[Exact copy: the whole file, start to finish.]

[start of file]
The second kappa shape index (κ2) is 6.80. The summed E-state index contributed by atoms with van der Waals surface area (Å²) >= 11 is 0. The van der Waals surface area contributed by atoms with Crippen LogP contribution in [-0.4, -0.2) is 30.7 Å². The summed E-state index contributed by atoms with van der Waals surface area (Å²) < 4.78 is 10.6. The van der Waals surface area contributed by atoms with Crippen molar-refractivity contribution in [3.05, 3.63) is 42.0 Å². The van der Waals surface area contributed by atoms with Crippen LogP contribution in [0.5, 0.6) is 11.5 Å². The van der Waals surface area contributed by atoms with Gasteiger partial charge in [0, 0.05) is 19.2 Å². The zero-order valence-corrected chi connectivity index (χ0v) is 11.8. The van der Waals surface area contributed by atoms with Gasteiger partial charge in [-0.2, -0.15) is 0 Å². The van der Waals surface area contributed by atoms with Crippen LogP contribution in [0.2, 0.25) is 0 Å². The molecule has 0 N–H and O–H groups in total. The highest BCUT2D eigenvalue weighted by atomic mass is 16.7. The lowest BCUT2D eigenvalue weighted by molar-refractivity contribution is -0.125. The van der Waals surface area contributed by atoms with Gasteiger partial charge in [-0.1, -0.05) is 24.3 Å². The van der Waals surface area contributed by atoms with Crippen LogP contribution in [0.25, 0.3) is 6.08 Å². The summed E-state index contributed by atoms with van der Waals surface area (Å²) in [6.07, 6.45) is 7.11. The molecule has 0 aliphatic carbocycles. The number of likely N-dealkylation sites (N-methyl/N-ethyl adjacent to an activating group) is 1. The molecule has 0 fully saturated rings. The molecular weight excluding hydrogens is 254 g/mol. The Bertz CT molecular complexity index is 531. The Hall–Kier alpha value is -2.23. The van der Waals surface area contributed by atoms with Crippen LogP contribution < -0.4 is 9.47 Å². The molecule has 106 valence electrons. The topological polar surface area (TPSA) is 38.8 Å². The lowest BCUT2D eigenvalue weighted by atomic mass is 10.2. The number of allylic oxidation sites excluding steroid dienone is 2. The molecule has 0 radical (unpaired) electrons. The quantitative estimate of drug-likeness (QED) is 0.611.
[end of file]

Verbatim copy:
The second kappa shape index (κ2) is 6.80. The summed E-state index contributed by atoms with van der Waals surface area (Å²) >= 11 is 0. The van der Waals surface area contributed by atoms with Crippen LogP contribution in [-0.4, -0.2) is 30.7 Å². The summed E-state index contributed by atoms with van der Waals surface area (Å²) < 4.78 is 10.6. The van der Waals surface area contributed by atoms with Crippen molar-refractivity contribution in [3.05, 3.63) is 42.0 Å². The van der Waals surface area contributed by atoms with Crippen LogP contribution in [0.5, 0.6) is 11.5 Å². The van der Waals surface area contributed by atoms with Gasteiger partial charge in [0, 0.05) is 19.2 Å². The zero-order valence-corrected chi connectivity index (χ0v) is 11.8. The van der Waals surface area contributed by atoms with Gasteiger partial charge in [-0.2, -0.15) is 0 Å². The van der Waals surface area contributed by atoms with Crippen LogP contribution in [0.2, 0.25) is 0 Å². The molecule has 0 N–H and O–H groups in total. The highest BCUT2D eigenvalue weighted by atomic mass is 16.7. The lowest BCUT2D eigenvalue weighted by molar-refractivity contribution is -0.125. The van der Waals surface area contributed by atoms with Gasteiger partial charge in [-0.1, -0.05) is 24.3 Å². The van der Waals surface area contributed by atoms with Crippen LogP contribution in [0.25, 0.3) is 6.08 Å². The summed E-state index contributed by atoms with van der Waals surface area (Å²) in [6.07, 6.45) is 7.11. The molecule has 0 aliphatic carbocycles. The number of likely N-dealkylation sites (N-methyl/N-ethyl adjacent to an activating group) is 1. The molecule has 0 fully saturated rings. The molecular weight excluding hydrogens is 254 g/mol. The Bertz CT molecular complexity index is 531. The Hall–Kier alpha value is -2.23. The van der Waals surface area contributed by atoms with Crippen LogP contribution < -0.4 is 9.47 Å². The molecule has 106 valence electrons. The topological polar surface area (TPSA) is 38.8 Å². The lowest BCUT2D eigenvalue weighted by atomic mass is 10.2. The number of allylic oxidation sites excluding steroid dienone is 2. The molecule has 0 radical (unpaired) electrons. The quantitative estimate of drug-likeness (QED) is 0.611.